MDCG 2019-7 recommended that if the external party is the PRRC, the manufacturer should establish a contract laying down the provisions to ensure that the individual is "permanently and continuously" available. The guidance recommends that the individual's qualification be mentioned in the contract. II believe that it's entirely up to the manufacturer on how they wish to document the PRRC's qualification and that it doesn't have to be in the contract.

 

Paragraph (3)

The PRRC shall at least be responsible for ensuring that:

(a) the conformity of the device is appropriately checked, in accordance with the QMS before a device is released.

(b) the Technical Documentation and EU DoC are drawn-up and kept up-to-date.

(c) the PMS obligations comply with Article 10(10) and Article 10(9) of the MDR and IVDR, respectively.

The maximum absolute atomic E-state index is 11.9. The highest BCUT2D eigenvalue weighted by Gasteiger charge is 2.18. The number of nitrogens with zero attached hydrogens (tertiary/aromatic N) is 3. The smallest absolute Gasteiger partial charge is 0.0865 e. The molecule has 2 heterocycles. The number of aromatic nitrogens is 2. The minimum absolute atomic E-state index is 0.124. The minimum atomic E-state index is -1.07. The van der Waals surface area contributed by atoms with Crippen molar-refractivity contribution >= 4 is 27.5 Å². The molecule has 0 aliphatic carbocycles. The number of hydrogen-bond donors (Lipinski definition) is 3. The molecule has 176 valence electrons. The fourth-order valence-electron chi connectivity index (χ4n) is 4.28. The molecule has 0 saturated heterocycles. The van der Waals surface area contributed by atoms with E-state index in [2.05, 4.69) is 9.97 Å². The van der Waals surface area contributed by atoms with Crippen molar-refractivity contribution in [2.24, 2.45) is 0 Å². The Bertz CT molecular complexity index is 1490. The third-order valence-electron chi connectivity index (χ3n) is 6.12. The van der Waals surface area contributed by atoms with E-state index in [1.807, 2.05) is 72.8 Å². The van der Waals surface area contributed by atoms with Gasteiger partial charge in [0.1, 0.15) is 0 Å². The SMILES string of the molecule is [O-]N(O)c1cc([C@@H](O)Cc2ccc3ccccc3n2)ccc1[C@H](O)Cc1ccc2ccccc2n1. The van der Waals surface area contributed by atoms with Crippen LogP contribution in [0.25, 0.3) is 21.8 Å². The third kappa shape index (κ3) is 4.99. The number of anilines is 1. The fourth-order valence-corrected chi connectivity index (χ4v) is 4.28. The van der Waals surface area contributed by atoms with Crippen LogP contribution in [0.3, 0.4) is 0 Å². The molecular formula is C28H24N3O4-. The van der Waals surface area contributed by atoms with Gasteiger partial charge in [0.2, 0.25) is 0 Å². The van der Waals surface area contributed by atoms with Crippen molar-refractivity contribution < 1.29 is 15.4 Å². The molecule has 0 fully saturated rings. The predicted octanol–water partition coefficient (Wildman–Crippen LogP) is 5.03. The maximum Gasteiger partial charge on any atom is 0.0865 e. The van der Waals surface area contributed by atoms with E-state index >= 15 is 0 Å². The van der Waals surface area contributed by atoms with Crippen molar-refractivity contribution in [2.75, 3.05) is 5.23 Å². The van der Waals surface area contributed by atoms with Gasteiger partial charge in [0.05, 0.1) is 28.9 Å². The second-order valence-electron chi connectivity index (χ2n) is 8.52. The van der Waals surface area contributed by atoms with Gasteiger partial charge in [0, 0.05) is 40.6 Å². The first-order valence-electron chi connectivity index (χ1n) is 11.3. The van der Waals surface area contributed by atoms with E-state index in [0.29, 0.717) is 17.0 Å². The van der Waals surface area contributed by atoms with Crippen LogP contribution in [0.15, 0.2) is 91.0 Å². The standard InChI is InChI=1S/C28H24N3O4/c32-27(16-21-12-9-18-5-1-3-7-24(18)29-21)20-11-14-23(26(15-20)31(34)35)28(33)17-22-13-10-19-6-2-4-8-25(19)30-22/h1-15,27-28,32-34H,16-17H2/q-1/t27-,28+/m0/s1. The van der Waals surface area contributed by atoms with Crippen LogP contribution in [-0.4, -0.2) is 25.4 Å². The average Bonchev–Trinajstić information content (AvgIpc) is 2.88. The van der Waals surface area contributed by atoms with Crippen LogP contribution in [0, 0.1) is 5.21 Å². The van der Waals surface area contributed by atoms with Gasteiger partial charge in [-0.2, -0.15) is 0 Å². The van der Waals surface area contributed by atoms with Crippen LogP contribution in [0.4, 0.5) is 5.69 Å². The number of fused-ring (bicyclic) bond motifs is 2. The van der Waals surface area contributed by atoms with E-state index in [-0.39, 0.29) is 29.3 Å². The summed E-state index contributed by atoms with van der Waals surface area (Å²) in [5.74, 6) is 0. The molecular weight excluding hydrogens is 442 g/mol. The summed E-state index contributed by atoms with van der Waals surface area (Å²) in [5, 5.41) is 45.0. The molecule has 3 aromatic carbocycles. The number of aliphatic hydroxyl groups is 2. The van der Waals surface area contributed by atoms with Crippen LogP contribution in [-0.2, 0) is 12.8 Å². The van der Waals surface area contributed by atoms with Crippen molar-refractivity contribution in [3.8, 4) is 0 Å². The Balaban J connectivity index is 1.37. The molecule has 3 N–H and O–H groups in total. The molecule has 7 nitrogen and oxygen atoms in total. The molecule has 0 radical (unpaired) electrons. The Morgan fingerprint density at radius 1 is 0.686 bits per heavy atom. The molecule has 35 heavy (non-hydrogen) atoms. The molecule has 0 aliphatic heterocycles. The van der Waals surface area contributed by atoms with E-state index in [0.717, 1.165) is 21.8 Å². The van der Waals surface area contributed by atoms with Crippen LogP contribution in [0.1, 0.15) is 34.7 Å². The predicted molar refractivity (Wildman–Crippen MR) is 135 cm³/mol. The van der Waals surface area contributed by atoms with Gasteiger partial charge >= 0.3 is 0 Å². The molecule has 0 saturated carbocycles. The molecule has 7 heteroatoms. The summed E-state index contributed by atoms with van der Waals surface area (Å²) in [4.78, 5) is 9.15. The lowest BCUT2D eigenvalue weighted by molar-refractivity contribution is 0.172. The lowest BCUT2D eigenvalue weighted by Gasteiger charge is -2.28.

(d) Reporting obligations such as recording and reporting of incidents and FSCA comply with the MDR and IVDR.

(e) in case of investigational devices for performance evaluation, there is a signed statement in accordance to Annex XV (MDR) or Annex XIV (IVDR).

 

Paragraph (4)

If there are more than one PRRC, their respective areas of responsibility shall be stipulated in writing.

 

My comment/suggestion on Paragraphs 3 and 4.

For procedures regarding PMS, incident reporting, investigational devices for performance evaluation, and ensuring that the Technical Documentation and DoC are up-to-date should make some references as to the role of the PRRC.